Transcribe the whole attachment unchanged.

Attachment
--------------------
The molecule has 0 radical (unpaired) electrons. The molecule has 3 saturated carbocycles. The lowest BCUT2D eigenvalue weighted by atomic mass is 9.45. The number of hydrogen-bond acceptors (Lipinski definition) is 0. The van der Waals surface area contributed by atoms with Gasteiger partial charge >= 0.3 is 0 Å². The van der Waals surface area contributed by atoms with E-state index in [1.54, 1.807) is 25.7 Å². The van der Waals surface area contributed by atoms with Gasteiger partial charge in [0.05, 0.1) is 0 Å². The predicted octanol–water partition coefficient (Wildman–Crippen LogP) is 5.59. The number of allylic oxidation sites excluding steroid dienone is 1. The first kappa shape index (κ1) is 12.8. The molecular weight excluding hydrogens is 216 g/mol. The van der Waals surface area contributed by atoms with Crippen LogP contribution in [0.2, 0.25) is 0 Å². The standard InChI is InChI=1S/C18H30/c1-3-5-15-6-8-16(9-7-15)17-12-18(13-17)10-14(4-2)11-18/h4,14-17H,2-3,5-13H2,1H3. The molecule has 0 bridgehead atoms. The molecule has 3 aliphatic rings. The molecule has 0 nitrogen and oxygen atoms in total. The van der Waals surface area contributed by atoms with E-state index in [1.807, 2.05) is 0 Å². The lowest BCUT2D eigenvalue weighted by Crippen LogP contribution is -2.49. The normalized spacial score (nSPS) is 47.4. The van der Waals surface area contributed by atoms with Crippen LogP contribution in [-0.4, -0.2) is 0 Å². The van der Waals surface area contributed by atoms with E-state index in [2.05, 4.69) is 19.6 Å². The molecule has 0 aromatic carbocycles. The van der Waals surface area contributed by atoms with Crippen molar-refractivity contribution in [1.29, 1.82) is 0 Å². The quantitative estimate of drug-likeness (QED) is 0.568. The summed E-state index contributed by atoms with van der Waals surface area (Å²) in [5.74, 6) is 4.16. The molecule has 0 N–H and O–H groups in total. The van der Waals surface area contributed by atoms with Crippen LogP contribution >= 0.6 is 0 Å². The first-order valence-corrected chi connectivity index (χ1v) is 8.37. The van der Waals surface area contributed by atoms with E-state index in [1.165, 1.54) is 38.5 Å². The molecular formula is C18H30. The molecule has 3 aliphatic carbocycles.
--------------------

The molecule has 0 radical (unpaired) electrons. The molecule has 3 saturated carbocycles. The lowest BCUT2D eigenvalue weighted by atomic mass is 9.45. The number of hydrogen-bond acceptors (Lipinski definition) is 0. The van der Waals surface area contributed by atoms with Gasteiger partial charge >= 0.3 is 0 Å². The van der Waals surface area contributed by atoms with E-state index in [1.54, 1.807) is 25.7 Å². The van der Waals surface area contributed by atoms with Gasteiger partial charge in [0.05, 0.1) is 0 Å². The predicted octanol–water partition coefficient (Wildman–Crippen LogP) is 5.59. The number of allylic oxidation sites excluding steroid dienone is 1. The first kappa shape index (κ1) is 12.8. The molecular weight excluding hydrogens is 216 g/mol. The van der Waals surface area contributed by atoms with Crippen LogP contribution in [0.2, 0.25) is 0 Å². The standard InChI is InChI=1S/C18H30/c1-3-5-15-6-8-16(9-7-15)17-12-18(13-17)10-14(4-2)11-18/h4,14-17H,2-3,5-13H2,1H3. The molecule has 0 bridgehead atoms. The molecule has 3 aliphatic rings. The molecule has 0 nitrogen and oxygen atoms in total. The van der Waals surface area contributed by atoms with E-state index in [1.807, 2.05) is 0 Å². The lowest BCUT2D eigenvalue weighted by Crippen LogP contribution is -2.49. The normalized spacial score (nSPS) is 47.4. The van der Waals surface area contributed by atoms with Crippen LogP contribution in [-0.4, -0.2) is 0 Å². The van der Waals surface area contributed by atoms with E-state index in [2.05, 4.69) is 19.6 Å². The molecule has 0 aromatic carbocycles. The van der Waals surface area contributed by atoms with Crippen molar-refractivity contribution in [1.29, 1.82) is 0 Å². The quantitative estimate of drug-likeness (QED) is 0.568. The summed E-state index contributed by atoms with van der Waals surface area (Å²) in [5.74, 6) is 4.16. The molecule has 0 N–H and O–H groups in total. The van der Waals surface area contributed by atoms with Crippen LogP contribution >= 0.6 is 0 Å². The first-order valence-corrected chi connectivity index (χ1v) is 8.37. The van der Waals surface area contributed by atoms with E-state index in [1.165, 1.54) is 38.5 Å². The molecular formula is C18H30. The molecule has 3 aliphatic carbocycles.